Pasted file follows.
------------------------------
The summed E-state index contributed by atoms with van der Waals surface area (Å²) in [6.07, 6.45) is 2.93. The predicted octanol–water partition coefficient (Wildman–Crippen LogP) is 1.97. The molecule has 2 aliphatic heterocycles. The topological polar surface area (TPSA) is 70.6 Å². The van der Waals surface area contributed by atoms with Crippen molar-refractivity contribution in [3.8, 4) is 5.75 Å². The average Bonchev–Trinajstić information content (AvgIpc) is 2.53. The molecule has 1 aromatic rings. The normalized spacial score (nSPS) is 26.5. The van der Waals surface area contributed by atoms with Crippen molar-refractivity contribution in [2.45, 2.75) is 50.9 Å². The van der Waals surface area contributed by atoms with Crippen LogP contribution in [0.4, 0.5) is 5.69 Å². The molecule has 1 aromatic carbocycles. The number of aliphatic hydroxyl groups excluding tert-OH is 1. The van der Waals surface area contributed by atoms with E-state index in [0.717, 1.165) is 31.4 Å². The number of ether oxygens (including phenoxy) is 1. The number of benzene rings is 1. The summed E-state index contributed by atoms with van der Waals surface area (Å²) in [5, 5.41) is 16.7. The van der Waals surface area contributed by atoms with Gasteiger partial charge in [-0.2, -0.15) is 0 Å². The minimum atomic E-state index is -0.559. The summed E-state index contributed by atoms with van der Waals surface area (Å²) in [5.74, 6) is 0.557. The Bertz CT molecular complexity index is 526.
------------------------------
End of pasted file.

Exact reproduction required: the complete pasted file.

The summed E-state index contributed by atoms with van der Waals surface area (Å²) in [6.07, 6.45) is 2.93. The predicted octanol–water partition coefficient (Wildman–Crippen LogP) is 1.97. The molecule has 2 aliphatic heterocycles. The topological polar surface area (TPSA) is 70.6 Å². The van der Waals surface area contributed by atoms with Crippen molar-refractivity contribution in [3.8, 4) is 5.75 Å². The average Bonchev–Trinajstić information content (AvgIpc) is 2.53. The molecule has 1 aromatic rings. The normalized spacial score (nSPS) is 26.5. The van der Waals surface area contributed by atoms with Crippen molar-refractivity contribution in [2.45, 2.75) is 50.9 Å². The van der Waals surface area contributed by atoms with Crippen LogP contribution in [0.4, 0.5) is 5.69 Å². The molecule has 1 aromatic carbocycles. The number of aliphatic hydroxyl groups excluding tert-OH is 1. The van der Waals surface area contributed by atoms with E-state index in [0.717, 1.165) is 31.4 Å². The number of ether oxygens (including phenoxy) is 1. The number of benzene rings is 1. The summed E-state index contributed by atoms with van der Waals surface area (Å²) in [5, 5.41) is 16.7. The van der Waals surface area contributed by atoms with Gasteiger partial charge in [-0.2, -0.15) is 0 Å². The minimum atomic E-state index is -0.559. The summed E-state index contributed by atoms with van der Waals surface area (Å²) in [5.74, 6) is 0.557. The Bertz CT molecular complexity index is 526.